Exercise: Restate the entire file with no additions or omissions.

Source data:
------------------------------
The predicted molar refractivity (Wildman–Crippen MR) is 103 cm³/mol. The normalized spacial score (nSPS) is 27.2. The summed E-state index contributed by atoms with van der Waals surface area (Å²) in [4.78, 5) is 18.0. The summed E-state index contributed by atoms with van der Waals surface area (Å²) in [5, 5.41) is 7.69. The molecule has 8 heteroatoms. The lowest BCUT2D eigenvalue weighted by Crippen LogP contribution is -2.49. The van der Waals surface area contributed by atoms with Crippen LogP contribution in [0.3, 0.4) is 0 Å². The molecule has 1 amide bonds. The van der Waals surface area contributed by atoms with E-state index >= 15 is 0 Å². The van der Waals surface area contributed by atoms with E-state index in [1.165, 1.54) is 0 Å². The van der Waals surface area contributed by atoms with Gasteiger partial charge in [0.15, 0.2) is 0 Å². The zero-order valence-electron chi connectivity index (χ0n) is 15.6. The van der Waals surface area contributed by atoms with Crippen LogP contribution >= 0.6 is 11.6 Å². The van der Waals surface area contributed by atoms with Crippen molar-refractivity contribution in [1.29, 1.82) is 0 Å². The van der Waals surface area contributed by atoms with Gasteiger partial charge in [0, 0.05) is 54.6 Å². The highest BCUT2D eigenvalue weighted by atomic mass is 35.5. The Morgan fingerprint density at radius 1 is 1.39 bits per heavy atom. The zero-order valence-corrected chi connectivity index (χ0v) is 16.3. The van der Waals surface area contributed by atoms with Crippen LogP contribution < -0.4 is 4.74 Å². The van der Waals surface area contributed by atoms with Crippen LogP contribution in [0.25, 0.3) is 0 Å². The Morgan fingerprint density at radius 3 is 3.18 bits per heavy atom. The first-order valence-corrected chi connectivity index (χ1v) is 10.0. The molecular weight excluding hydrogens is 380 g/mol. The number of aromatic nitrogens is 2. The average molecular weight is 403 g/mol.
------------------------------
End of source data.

The predicted molar refractivity (Wildman–Crippen MR) is 103 cm³/mol. The normalized spacial score (nSPS) is 27.2. The summed E-state index contributed by atoms with van der Waals surface area (Å²) in [4.78, 5) is 18.0. The summed E-state index contributed by atoms with van der Waals surface area (Å²) in [5, 5.41) is 7.69. The molecule has 8 heteroatoms. The lowest BCUT2D eigenvalue weighted by Crippen LogP contribution is -2.49. The van der Waals surface area contributed by atoms with Crippen LogP contribution in [0.3, 0.4) is 0 Å². The molecule has 1 amide bonds. The van der Waals surface area contributed by atoms with E-state index >= 15 is 0 Å². The van der Waals surface area contributed by atoms with E-state index in [1.165, 1.54) is 0 Å². The van der Waals surface area contributed by atoms with Gasteiger partial charge in [0.15, 0.2) is 0 Å². The zero-order valence-electron chi connectivity index (χ0n) is 15.6. The van der Waals surface area contributed by atoms with Crippen LogP contribution >= 0.6 is 11.6 Å². The van der Waals surface area contributed by atoms with Crippen molar-refractivity contribution in [1.29, 1.82) is 0 Å². The van der Waals surface area contributed by atoms with Gasteiger partial charge in [0, 0.05) is 54.6 Å². The highest BCUT2D eigenvalue weighted by atomic mass is 35.5. The Morgan fingerprint density at radius 1 is 1.39 bits per heavy atom. The zero-order valence-corrected chi connectivity index (χ0v) is 16.3. The van der Waals surface area contributed by atoms with Crippen LogP contribution < -0.4 is 4.74 Å². The van der Waals surface area contributed by atoms with Crippen LogP contribution in [0.25, 0.3) is 0 Å². The Morgan fingerprint density at radius 3 is 3.18 bits per heavy atom. The first-order valence-corrected chi connectivity index (χ1v) is 10.0. The molecular weight excluding hydrogens is 380 g/mol. The number of aromatic nitrogens is 2. The average molecular weight is 403 g/mol.